Nation’s Shocking Conditions; Ambitious Minister Pushes Reforms IN VERY POOR HEALTH [Archives:1998/34/Front Page]

August 24 1998

The picture is a grim one. The Yemeni people are indeed in very poor health. Look at the following statistics:
1) About 45% of the nation’s children suffer from malnutrition leading to stunted growth; with 15.7% suffering from severe wasting. Only two countries in the world have a worse rate.
2) Less than 50% of the population has access to health services, and the percentage in rural areas falls to 30%.
3) Government budget allocated for health sector is 2.7% of total. Government per capita health expenditure stands at US$ 3.70 (1997). Minimum benchmark stipulated by the World Health Organization is US$ 12.
Per capita government expenditures on medicines and drugs stand at US$ 0.3, of which 60% is wasted. Minimal required per capita, representing 10% of need, is US$ 1.
4) Infant and under 5 years child mortality rate per 10,000 is 110; Maternal mortality rate per 100,000 is 1,400.
5) Gross birth rate is 7.4. Only 16% of these births are attended by trained health personnel. Only 3% of pregnant women are immunized against Tetanus. Only 26% receive any kind of prenatal care. Only 5% receive any kind of postnatal care. Less than 10% of married women of childbearing age use contraceptives.
6) In spite of clear prioritization, less than 50% of Yemeni children are covered by the national immunization effort. Among these, less than two thirds complete the cycles.
7) An estimated 400,000 Yemenis travel abroad annually for various medical care. These patients spend an estimated US$ 1.5 billion annually.
8) Most senior government officials, top brass of the army and security forces, tribal leaders, and close associates of the regime, receive – often through presidential generosity – an average of US$ 12,500. Total of such generosity adds up to tens of millions of US dollars.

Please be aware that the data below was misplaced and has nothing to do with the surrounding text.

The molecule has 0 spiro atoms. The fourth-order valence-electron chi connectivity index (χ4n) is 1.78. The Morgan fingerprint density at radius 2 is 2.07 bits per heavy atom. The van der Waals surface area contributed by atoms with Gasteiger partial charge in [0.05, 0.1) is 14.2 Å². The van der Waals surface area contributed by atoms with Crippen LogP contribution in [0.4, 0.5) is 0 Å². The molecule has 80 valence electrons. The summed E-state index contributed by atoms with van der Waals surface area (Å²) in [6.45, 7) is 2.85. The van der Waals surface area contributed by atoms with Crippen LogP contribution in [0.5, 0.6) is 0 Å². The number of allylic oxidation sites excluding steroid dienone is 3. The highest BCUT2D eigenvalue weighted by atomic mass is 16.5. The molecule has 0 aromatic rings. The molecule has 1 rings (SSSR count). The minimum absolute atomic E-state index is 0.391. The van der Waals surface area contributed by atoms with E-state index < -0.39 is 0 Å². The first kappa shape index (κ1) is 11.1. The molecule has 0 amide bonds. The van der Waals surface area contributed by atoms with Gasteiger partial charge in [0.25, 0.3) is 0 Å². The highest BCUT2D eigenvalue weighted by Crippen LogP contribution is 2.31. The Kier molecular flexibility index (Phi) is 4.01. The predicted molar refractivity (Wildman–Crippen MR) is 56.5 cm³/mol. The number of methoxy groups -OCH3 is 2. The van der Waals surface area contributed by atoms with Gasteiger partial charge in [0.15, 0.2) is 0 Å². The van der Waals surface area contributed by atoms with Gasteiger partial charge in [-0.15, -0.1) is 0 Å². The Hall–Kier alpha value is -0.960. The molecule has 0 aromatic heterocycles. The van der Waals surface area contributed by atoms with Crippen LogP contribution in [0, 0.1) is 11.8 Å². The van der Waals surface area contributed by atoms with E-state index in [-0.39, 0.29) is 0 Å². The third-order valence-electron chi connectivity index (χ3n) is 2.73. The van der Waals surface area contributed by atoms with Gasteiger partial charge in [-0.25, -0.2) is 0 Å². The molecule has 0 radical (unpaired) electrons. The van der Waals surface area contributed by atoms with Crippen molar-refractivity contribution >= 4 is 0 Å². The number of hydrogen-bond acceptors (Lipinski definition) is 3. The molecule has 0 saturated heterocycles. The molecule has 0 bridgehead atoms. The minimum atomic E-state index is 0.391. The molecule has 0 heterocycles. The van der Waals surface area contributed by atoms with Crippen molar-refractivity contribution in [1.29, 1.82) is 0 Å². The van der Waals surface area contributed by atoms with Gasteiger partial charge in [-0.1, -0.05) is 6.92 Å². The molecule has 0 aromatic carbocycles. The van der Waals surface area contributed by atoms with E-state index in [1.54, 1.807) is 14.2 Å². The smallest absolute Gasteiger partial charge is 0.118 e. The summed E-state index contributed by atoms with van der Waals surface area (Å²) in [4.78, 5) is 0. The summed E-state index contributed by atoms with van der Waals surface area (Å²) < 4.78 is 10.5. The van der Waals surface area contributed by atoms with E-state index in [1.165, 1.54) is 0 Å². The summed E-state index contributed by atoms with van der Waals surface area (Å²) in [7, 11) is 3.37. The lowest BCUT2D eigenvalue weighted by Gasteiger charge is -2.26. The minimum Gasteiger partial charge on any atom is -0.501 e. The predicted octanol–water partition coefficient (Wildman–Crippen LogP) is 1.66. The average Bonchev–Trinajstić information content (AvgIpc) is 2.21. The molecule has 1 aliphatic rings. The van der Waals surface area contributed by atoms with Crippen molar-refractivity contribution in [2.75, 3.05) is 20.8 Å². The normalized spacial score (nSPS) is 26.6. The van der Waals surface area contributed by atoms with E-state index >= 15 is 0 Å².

Dr. Abdullah Abdul-Wali Nasher, Minister of Health, in a lecture last week, outlined his on-going efforts to help the situation. “It is not just a matter of finding additional resources, it is more importantly a matter of better utilization of existing possibilities,” he said. The minister pointed out, as an example, that 60% of the government budget for medicine and drugs was being wasted.
He listed five quality problems:
1) Government laboratories are of unacceptable quality;
2) A serious of over-employment;
3) Low attendance and care of staff;
4) Badly maintained and equipped health facilities; and
5) Low standard and unsafe private practices.
The minister is addressing the medical supply issue as a priority. He has taken steps to improve drug management (selection, procurement, storage, distribution, etc.). Two other policy decisions include the introduction of cost recovery, and full autonomy of the supply system.
In terms of improving performance of the health sector in general, the minister has released many of powers to the local and regional offices in a clear decentralization bid. That intends to give the health offices in the governorates and districts more decision-making authority and budgeting, more hospital autonomy, and more autonomy of logistics.
The minister concluded message with three policy directives:
1) Internationalism: working as a team with foreign expertise;
2) Integrity: demanding of health staff and professionals direct responsibility;
3) Innovation: creating the environment for continued upgrading and enhancement of services.
The upbeat mood of the minister, in spite of a very bad health situation, is partly justified. He is making a difference, and he has internal and external support.